The Imperilled Presidency

In his own memoirs, Nixon (1978) stated that he believed that: The ‘imperial presidency’ was a straw man created by defensive congressmen and disillusioned liberals who in the days of FDR and John Kennedy had idolised the ideal of a strong presidency. Now that they had a strong president who was a Republican — and Richard Nixon at that — they were having secondthoughts.

In 1975, President Ford found he was impotent when the North Vietnamese communists finally overran the South Vietnamese capital, Saigon, including the US embassy compound in the city. Ford complained of congressional meddling in presidential powers. In an article for Time magazine four years later, Ford wrote:

Some people used to complain about what they called an ‘imperial presidency’.

But now the pendulum has swung too far in the opposite direction. We have

not an imperial presidency but an imperilled presidency. Under today’s rules,

which include some misguided ‘reforms’, the presidency does not operate

effectively. That is a very serious development, and it is harmful to our overall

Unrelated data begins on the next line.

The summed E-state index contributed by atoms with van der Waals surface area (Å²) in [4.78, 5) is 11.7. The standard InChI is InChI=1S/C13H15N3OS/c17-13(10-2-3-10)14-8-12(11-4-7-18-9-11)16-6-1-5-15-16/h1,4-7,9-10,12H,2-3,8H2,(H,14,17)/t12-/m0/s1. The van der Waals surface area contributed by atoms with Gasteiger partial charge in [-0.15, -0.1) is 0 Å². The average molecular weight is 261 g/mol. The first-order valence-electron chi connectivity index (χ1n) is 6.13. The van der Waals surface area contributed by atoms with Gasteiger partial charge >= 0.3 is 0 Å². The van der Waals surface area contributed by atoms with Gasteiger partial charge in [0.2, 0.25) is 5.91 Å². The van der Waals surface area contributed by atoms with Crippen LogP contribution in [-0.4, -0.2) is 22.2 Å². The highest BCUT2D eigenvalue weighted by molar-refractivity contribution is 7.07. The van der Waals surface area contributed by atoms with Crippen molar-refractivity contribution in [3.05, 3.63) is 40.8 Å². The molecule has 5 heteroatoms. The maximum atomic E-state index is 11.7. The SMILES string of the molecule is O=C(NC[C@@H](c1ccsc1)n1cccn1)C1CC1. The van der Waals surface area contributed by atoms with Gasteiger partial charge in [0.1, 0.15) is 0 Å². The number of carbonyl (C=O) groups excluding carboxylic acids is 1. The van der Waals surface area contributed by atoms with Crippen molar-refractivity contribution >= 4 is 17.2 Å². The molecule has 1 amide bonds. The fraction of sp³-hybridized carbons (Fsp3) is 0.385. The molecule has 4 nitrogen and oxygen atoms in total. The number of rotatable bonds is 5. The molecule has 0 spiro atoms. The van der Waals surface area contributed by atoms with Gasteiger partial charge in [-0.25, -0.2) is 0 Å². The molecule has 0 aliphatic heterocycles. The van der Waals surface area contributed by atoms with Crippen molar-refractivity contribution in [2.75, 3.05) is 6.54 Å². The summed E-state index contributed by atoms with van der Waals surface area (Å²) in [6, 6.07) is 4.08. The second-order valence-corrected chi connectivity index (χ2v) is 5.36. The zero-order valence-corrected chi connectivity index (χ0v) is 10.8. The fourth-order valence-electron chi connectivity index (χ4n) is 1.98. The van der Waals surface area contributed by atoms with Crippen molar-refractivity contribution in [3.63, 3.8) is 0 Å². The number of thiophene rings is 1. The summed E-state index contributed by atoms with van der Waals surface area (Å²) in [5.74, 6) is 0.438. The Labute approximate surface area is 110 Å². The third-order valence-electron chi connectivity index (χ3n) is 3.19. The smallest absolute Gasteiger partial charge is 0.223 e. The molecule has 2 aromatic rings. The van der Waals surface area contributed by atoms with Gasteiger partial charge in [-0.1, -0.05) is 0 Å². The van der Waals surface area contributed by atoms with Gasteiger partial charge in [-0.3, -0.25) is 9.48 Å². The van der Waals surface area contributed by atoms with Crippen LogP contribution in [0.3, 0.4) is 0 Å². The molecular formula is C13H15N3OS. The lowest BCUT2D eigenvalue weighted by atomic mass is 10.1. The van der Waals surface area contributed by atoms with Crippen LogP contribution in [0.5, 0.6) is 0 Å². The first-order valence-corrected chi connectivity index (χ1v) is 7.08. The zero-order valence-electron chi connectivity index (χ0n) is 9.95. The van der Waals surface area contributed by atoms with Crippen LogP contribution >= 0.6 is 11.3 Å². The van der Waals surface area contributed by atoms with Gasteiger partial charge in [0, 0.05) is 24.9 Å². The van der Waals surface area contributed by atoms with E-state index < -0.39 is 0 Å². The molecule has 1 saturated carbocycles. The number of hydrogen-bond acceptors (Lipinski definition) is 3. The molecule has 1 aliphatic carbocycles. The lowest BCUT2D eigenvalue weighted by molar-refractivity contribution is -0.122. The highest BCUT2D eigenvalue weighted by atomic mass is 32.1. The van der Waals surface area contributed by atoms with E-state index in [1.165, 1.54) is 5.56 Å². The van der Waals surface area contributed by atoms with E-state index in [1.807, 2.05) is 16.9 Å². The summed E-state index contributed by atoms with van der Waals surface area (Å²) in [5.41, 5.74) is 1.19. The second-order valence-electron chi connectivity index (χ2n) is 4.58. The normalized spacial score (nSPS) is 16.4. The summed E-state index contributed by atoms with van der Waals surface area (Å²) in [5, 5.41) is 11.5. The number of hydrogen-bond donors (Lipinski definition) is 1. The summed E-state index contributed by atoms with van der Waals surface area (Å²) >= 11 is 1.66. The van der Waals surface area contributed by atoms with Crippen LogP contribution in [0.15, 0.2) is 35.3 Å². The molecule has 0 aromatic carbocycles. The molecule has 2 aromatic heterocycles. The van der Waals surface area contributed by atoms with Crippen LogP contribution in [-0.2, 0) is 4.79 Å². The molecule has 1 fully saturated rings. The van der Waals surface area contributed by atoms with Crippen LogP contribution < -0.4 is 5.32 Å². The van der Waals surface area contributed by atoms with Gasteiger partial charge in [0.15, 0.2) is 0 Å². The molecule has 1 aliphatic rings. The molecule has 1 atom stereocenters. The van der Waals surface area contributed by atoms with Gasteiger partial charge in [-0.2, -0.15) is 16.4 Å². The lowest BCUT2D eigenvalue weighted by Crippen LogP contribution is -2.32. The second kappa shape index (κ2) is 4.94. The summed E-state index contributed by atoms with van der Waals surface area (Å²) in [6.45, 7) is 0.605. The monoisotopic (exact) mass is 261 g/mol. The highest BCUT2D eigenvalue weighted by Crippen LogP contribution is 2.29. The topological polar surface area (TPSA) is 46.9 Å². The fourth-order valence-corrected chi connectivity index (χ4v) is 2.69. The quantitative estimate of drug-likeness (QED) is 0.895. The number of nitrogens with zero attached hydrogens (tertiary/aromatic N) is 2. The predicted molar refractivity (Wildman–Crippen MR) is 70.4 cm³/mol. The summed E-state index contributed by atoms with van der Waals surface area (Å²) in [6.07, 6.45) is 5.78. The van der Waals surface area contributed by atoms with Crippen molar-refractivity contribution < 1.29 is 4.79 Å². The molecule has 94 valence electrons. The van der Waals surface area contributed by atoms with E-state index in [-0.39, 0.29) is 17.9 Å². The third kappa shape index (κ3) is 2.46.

national interests.

According to David Mervin (1993), the imperial presidency ‘was always something of a cliché’ as it ‘summons up images of the president as an emperor, a supreme sovereign authority, a master of all he surveys’, which is clearly not an accurate description of the American presidency. Sam Tannenhaus (2002) put it this way:

The imperial presidency is not a useful idea. It is an epithet, dredged up

whenever a president combines strength with imagination. Presidents are, in

sum, leaders not rulers — which means, of course, they are not imperial at all.

What we can say is that presidential power is limited — the Founding Fathers

intended it to be so. All this makes being a successful and effective president

exceedingly difficult.